Portraits of Care -- Essay 5

December 09, 2008

picture disc.
Jason Shoo, a medical assistant at The Nebraska Medical Center and a head and neck cancer survivor, is featured in this charcoal drawing by Mark Gilbert. This is among the many images that will be featured in Gilbert's "Here I Am and Nowhere Else: Portraits of Care" exhibit at the Bemis Center for Contemporary Arts.
Leading up the Dec. 12 opening of Mark Gilbert's "Here I Am and Nowhere Else: Portraits of Care" at the Bemis Center for Contemporary Arts, UNMC Today will run a series of essays that detail the experiences of patients, loved ones, health care workers and others who were exposed to the project.

Gilbert, a Scottish artist, composed the works that make up the exhibit while serving as UNMC's artist-in-residence for two years.

During his time at UNMC, Gilbert drew portraits of many different patients and their caregivers.

The patients, who included children and adults, were dealing with a variety of health promotion and illness situations from childbirth to medical conditions such as AIDS, head and neck cancer or some sort of organ transplant. Most of the collection will be on display at the Bemis Center for Contemporary Arts through Feb. 21.


Today we feature an essay by Jason Schoo, a medical assistant at The Nebraska Medical Center and a head and neck cancer survivor who took part in Gilbert's project.

I participated in this project to share my situation and to inspire and instill hope in other cancer patients and individuals dealing with serious dilemmas. I was diagnosed with sinus cancer (olfactory neuroblastoma) in 1995. I have received 12 surgeries, 11 different chemotherapy treatments and 60 treatments of radiation. These treatments exclude any that I received for the metastasis to my lung in 1997.

I would like to share with you and others why I believe cancer was a gift for me. When I was diagnosed in 1995, I was only 22 years old. I felt I was invincible and had the world by its horns. I had no idea what it took to be patient, to persevere or to fight a deadly illness. At this young age, I had no idea what cancer was nor of its treatments and prognosis. I was about to find out.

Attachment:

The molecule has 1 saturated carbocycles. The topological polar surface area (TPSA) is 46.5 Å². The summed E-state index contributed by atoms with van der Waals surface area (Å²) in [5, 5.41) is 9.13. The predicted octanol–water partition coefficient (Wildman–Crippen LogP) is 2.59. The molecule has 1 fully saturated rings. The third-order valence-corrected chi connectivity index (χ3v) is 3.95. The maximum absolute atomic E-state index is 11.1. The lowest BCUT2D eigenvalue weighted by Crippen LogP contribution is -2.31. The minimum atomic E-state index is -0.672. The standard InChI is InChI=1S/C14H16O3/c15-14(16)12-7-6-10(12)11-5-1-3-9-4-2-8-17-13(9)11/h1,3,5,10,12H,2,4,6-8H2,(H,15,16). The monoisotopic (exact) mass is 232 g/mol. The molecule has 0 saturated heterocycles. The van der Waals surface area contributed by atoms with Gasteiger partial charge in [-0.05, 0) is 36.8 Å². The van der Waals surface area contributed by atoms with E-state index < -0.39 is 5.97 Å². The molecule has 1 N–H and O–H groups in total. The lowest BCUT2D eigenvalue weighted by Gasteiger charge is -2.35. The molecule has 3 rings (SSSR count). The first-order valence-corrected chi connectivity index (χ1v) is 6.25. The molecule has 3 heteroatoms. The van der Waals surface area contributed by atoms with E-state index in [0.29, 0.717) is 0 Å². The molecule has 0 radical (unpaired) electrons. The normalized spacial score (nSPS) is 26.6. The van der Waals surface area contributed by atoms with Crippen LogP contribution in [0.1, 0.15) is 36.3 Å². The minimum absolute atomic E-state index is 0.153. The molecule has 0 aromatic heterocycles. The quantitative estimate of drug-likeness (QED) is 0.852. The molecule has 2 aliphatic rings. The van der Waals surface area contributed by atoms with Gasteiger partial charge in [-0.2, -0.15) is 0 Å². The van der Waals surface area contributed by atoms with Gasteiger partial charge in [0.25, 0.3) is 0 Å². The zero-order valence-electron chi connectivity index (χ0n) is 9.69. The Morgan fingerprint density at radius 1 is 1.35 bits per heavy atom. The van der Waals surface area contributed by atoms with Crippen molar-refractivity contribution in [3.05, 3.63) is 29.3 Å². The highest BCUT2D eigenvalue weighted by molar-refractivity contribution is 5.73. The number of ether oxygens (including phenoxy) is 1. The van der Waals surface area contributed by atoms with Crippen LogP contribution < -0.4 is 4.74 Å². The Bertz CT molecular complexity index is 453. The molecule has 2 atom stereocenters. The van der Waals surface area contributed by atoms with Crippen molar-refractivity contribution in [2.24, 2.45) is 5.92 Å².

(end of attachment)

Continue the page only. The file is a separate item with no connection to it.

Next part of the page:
Kickoff and opening

A kickoff event for the "Here I Am and Nowhere Else: Portraits of Care" exhibit will take place Thursday from 7 to 9:30 p.m. in the Witherspoon Concert Hall at the Joslyn Art Museum. The event will feature remarks from the exhibit's creator, Mark Gilbert, as well as Ted Kooser, former U.S. poet laureate and Pulitzer Prize winner who was treated by UNMC's Bill Lydiatt in 1998 for tongue cancer. Malorie Maddox, morning anchor for WOWT (Channel 6), will serve as emcee for the event, which is free and open to the public. The exhibit officially opens at the Bemis Center for Contemporary Arts on Friday.

My original surgery in 1995 included the removal of tumor (7 centimeters by 3.5 centimeters) and the surrounding structures, which included a portion of my left orbital floor, most of the sinus, the left upper jaw and half of the soft palate. Obviously I went through some reconstructive procedures, too. About one month later, I was to start radiation but the treatment plans were altered because the tumor had already reoccurred. I then received my weeks of chemotherapy treatments, which were followed by 35 treatments of radiation. After all these treatments I had an MRI and a follow-up appointment with my physician.